The drive was much more interesting yesterday than expected. We'd already driven the distance between Bloomfield and Chaco Culture NHP, and found it flat and desolate. Beyond was a changing landscape, and it felt as if we'd seen everything New Mexico has to offer by the time we reached our final destination.
In 1769, Governor Pedro Fermin de Mendinueta made the San Joaquin del Nacimiento land grants to 35 pioneering families who had settled the headwaters of the Rio Puerco in 1766. The community was later abandoned, owing to raids by frontier Indian tribes, but was resettled in the late 1870's. Originally known as Nacimiento or La Laguna, it was renamed Cuba when the post office was established in 1887.
We're only here for two nights, but we've packed a lot into this short visit. We met up with an online friend and former blogger last night. Tonight, we'll meet up with a friend from high school. This afternoon, we'll visit the Kasha-Katuwe Tent Rocks National Monument. So you can see we won't lack for things to do. After this, we might need a vacation from our vacation.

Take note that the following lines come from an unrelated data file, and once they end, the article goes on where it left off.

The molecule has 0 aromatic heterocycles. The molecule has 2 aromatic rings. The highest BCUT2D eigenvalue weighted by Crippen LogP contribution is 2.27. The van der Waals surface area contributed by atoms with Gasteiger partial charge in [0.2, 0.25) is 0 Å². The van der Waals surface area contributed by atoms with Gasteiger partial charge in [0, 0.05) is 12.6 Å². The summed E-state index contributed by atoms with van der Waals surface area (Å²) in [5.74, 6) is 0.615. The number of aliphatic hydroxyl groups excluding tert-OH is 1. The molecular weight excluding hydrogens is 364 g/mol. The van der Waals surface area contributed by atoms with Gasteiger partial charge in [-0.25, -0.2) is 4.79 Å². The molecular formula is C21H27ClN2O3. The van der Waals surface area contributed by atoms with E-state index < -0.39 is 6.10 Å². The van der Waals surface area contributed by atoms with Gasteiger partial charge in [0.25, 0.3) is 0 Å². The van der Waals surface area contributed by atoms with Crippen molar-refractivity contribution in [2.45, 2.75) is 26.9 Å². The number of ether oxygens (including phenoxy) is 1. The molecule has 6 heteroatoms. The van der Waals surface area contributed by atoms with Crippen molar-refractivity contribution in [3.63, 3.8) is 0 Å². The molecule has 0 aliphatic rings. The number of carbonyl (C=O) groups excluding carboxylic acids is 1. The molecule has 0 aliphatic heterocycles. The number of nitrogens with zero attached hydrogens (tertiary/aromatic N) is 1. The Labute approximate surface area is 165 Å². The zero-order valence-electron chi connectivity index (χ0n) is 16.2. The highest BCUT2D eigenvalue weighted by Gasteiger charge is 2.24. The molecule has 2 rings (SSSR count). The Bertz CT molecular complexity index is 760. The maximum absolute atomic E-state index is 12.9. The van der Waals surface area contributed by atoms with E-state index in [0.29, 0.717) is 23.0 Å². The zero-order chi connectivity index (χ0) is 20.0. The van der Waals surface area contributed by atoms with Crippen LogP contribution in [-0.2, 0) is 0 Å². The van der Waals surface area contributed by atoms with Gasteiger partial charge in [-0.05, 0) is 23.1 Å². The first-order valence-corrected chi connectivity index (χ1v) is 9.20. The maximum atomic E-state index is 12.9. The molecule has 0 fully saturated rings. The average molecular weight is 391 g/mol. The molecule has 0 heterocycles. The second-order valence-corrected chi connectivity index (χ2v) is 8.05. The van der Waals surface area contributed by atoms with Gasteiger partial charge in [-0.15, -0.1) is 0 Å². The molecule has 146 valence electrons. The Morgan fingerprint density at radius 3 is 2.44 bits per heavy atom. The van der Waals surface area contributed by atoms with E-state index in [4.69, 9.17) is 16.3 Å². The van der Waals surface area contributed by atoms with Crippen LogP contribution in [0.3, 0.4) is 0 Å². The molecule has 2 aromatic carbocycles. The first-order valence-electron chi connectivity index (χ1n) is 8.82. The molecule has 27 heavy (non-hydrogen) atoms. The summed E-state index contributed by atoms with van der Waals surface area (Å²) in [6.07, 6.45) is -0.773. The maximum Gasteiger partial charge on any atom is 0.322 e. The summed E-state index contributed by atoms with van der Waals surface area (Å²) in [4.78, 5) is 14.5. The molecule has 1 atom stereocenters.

Oh yes, and I mustn't forget...Mike uploaded the drone footage from our visit to the Bisti Badlands the previous day. Take a look. And if you can't see the video, then click right here.
And that's all I have for you this morning. After a quick breakfast, we'll be on our way to do some more exploring. My thanks go to my friend Nancy who reminded me of the looming government shut-down. (Sigh.) We were only planning to stay one night at Great Basin National Park on the 13th. (Figures, doesn't it? I might have thought it fell on a Friday, but no.) In the event the government shuts down, national parks will be closed. I'm hoping our
idiotic wise government officials will come to their senses before then. Just in case, we scouted out some alternatives, if necessary. Let's all cross our collective fingers and hope it doesn't come to that, okay?